Groups Have Concerns, But Express Optimism Regarding TPP

Japan's demands in Trans-Pacific Partnership deal make livestock and grain groups wary, but they remain supportive of a deal

Published on: Feb 25, 2014

U.S. Trade Representative Michael Froman will wrap up meetings in Singapore Tuesday regarding the Trans-Pacific Partnership, a trade agreement that could bring big benefits to agriculture.

Froman, who left for the meetings late last week, said negotiators have been working hard to resolve differences since the last meeting in December. The TPP encompasses United States, Australia, Brunei Darussalam, Canada, Chile, Japan, Malaysia, Mexico, New Zealand, Peru, Singapore and Vietnam. Together, the countries account for nearly 40% of global GDP.

During the December meetings, the USTR said important advances were made and potential "landing zones" were identified for the majority of key outstanding issues in the TPP text.

U.S. Trade Representative Michael Froman will be in Singapore Feb. 22-25 to discuss TPP issues. (USTR file photo)
U.S. Trade Representative Michael Froman will be in Singapore Feb. 22-25 to discuss TPP issues. (USTR file photo)

"We expect to make meaningful progress in Singapore this month," Froman said late last week, just ahead of the meetings. "Negotiators have been working hard and ministers have been engaging on outstanding issues since their productive meetings in December."

Several of those outstanding issues involve agriculture, and one in particular – Japan's demands – has been a sticking point for grain and livestock groups.

The American Soybean Association, part of a larger group that is watching the negotiations closely, said Japan's request that 586 tariff lines be exempt from tariff elimination would set a dangerous precedent for future trade agreements, if agreed to.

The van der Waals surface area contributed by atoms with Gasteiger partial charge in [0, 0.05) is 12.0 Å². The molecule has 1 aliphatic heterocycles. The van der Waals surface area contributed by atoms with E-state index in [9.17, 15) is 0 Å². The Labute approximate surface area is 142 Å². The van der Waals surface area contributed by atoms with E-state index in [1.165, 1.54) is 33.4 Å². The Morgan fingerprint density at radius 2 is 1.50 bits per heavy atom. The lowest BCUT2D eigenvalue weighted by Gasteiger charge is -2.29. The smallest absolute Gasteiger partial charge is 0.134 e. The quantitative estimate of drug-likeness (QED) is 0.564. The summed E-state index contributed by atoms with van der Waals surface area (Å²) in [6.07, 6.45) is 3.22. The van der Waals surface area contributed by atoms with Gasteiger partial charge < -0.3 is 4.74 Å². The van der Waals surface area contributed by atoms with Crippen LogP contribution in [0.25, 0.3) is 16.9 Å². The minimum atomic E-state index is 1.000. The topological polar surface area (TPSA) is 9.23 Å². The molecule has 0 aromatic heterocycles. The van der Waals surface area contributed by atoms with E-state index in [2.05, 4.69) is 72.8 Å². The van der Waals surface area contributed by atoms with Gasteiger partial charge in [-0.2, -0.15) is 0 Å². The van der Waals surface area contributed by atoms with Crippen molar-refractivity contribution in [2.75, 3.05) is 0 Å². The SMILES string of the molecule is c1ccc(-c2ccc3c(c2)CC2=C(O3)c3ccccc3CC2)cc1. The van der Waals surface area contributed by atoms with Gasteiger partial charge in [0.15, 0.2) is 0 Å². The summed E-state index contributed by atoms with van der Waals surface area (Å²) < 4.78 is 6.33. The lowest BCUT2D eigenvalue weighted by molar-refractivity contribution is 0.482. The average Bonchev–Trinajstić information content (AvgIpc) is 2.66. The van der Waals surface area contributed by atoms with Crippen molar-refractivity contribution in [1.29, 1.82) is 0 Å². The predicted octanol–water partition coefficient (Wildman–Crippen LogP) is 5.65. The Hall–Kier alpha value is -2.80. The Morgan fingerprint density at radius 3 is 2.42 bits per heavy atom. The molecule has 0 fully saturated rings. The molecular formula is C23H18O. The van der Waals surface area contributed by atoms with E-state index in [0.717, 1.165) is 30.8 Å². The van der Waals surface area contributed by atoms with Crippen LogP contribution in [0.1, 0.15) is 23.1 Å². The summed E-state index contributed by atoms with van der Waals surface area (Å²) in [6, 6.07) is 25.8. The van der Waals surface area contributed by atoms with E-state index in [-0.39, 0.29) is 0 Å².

"Japan, who is the newest member of the TPP negotiations, has requested special protections for numerous agricultural commodities," ASA President Ray Gaesser said Friday. "These protections, which include exemptions for meat and certain grain commodities among others, would not only weaken the TPP agreement, but also hamper the development of agreements with new partners by setting a dangerous precedent allowing countries to pick and choose those parts of an agreement that work for them.

"It is not a reciprocal or mutually-beneficial approach to trade, and we encourage the U.S. and other TPP nations to reject the Japanese demand to exclude products from eventual liberalization," he said.

Several U.S. Senators signed on to a letter Friday, expressing similar concerns with Japan's requests. Their letter was addressed to Trade Representative Froman.

took the opportunity to reiterate the association's key priorities for the discussions, as well as significant market access concerns that ASA has regarding the ongoing negotiations with Japan, Canada, and other Pacific-Rim nations. ASA President and Iowa farmer Ray Gaesser issued the following statement:

The senators noted in their letter that, if Japan is allowed to claim exceptions for sensitive products, other TPP countries would expect to do the same, costing U.S. jobs and export revenue.

Optimism remains
Despite concern about Japan's role in the discussion, Gaesser noted that the deal overall could be a benefit to ag.

"We are encouraged at the overall progress and prospects presented by the TPP. This agreement is something that we, the growers of America's largest agricultural export, have been behind since day one," he said.

Gaesser explained that the agreement encompasses 11 partners that represent a growing market for U.S. soy, and combine to account for more than $27 trillion in GDP. Gaesser concluded that ASA remains supportive of the TPP and optimistic that it can become a vehicle for increased soybean and meat trade with key partners.

"If constructed and enacted in the right way, the TPP can be a real game-changer for American soybean farmers and our livestock customers," he said.